Solution: Thanks to Leander for putting up with me. (Using Blender 2.78c)
- Import the animation cleanly with my importer tool. It uses the standard blender fbx parser and cleanly imports to empties. I will provide more details soon. Its nothing special and does less than the official importer. I will provide the script to the on another question and link to it.
- Import the UE4 mesh and armature with all default settings: most important Y primary X secondary axis. Do not use joining up bones or any other features which attempt to 'fix' the bones.
- The bones will all import and they will look strange (see picture) but this is in fact the trick. They are imported as joint orientations down the x axis. They may point in the y direction but the animation is baked for x axis.
- The animation is imported with the same local rotations from the fbx file and can be used with it by adding copy rotation constraints (world to world) to every bone.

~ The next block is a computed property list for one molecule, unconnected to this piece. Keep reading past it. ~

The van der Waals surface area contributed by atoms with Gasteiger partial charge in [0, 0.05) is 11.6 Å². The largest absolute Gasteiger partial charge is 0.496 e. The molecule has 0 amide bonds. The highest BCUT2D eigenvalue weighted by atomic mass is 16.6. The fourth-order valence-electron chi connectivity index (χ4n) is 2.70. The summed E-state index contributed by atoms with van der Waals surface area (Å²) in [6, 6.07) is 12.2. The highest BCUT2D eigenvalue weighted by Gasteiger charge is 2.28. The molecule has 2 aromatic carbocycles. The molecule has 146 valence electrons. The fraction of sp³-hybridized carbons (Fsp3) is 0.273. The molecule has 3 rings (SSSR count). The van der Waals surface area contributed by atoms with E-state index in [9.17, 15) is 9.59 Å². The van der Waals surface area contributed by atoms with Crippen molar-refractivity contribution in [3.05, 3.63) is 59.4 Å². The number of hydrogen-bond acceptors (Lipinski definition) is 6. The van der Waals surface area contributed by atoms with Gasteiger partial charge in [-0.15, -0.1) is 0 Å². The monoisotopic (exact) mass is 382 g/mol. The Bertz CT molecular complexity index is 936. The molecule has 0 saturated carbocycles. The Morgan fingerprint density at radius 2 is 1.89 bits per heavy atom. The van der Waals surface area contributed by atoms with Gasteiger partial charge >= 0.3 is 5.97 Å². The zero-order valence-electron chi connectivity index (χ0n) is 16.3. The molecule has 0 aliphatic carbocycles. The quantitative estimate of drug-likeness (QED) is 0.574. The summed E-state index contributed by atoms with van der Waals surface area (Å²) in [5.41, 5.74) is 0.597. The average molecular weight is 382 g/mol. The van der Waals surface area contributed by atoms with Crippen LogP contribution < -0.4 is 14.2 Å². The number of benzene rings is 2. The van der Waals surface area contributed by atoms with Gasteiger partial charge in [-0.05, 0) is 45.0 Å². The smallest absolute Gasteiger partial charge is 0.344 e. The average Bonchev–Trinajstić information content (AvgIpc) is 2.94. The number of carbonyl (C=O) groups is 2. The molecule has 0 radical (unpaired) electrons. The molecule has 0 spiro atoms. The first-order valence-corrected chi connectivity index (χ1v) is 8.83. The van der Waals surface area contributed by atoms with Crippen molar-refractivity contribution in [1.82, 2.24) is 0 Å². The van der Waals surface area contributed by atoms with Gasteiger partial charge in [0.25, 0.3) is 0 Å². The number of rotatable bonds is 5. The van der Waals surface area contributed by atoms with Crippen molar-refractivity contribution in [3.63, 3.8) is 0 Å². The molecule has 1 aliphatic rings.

- Because the imported animation is a faithful copy the resulting animation is almost perfect (there is a twist in the upper left arm that I am working on only occurs in the last 10 frames.)[update no that's actually part of the animation in UE4, its a bug in their anim] 2
- As you can see the results are good and very faithful to the original.
- So this achieves my goal. However I would still prefer a nicer visual which isn't so confusing for the bones being just rotational joints. I honestly thought Blenders fbx import was broken until I realized that this is the intended behaviour. So in terms of development all that would be needed is a switch to change bones into a rotation bulb graphic instead of Octahedral and then the importer could default to this setting when building the armature.